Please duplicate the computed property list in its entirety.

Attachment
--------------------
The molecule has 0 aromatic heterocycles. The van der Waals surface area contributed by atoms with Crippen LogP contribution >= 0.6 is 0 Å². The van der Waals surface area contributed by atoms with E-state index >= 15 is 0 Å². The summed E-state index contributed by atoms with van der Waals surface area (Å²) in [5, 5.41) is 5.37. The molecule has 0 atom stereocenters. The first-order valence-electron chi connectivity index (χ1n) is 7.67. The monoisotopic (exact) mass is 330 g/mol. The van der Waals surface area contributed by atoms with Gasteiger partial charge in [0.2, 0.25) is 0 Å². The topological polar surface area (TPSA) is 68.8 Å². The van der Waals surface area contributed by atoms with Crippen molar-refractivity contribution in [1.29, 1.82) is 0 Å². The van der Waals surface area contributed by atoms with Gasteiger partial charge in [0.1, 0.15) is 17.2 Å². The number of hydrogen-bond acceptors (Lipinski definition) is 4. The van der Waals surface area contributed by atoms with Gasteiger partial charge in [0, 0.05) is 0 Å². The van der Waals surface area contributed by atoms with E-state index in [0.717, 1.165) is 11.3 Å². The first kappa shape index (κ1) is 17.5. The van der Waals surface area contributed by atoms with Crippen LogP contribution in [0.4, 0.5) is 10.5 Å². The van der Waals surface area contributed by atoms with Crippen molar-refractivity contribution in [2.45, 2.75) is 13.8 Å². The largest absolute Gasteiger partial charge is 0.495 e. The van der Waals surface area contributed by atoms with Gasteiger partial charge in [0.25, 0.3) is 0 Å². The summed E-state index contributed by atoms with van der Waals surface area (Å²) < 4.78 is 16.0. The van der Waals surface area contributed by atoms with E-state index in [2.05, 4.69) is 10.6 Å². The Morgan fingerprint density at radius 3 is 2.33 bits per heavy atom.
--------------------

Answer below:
The molecule has 0 aromatic heterocycles. The van der Waals surface area contributed by atoms with Crippen LogP contribution >= 0.6 is 0 Å². The van der Waals surface area contributed by atoms with E-state index >= 15 is 0 Å². The summed E-state index contributed by atoms with van der Waals surface area (Å²) in [5, 5.41) is 5.37. The molecule has 0 atom stereocenters. The first-order valence-electron chi connectivity index (χ1n) is 7.67. The monoisotopic (exact) mass is 330 g/mol. The van der Waals surface area contributed by atoms with Gasteiger partial charge in [0.2, 0.25) is 0 Å². The topological polar surface area (TPSA) is 68.8 Å². The van der Waals surface area contributed by atoms with Crippen molar-refractivity contribution in [1.29, 1.82) is 0 Å². The van der Waals surface area contributed by atoms with Gasteiger partial charge in [0.1, 0.15) is 17.2 Å². The number of hydrogen-bond acceptors (Lipinski definition) is 4. The van der Waals surface area contributed by atoms with Gasteiger partial charge in [0, 0.05) is 0 Å². The van der Waals surface area contributed by atoms with E-state index in [0.717, 1.165) is 11.3 Å². The first kappa shape index (κ1) is 17.5. The van der Waals surface area contributed by atoms with Crippen LogP contribution in [0.4, 0.5) is 10.5 Å². The van der Waals surface area contributed by atoms with Crippen molar-refractivity contribution in [2.45, 2.75) is 13.8 Å². The largest absolute Gasteiger partial charge is 0.495 e. The van der Waals surface area contributed by atoms with Gasteiger partial charge in [0.25, 0.3) is 0 Å². The summed E-state index contributed by atoms with van der Waals surface area (Å²) < 4.78 is 16.0. The van der Waals surface area contributed by atoms with E-state index in [2.05, 4.69) is 10.6 Å². The Morgan fingerprint density at radius 3 is 2.33 bits per heavy atom.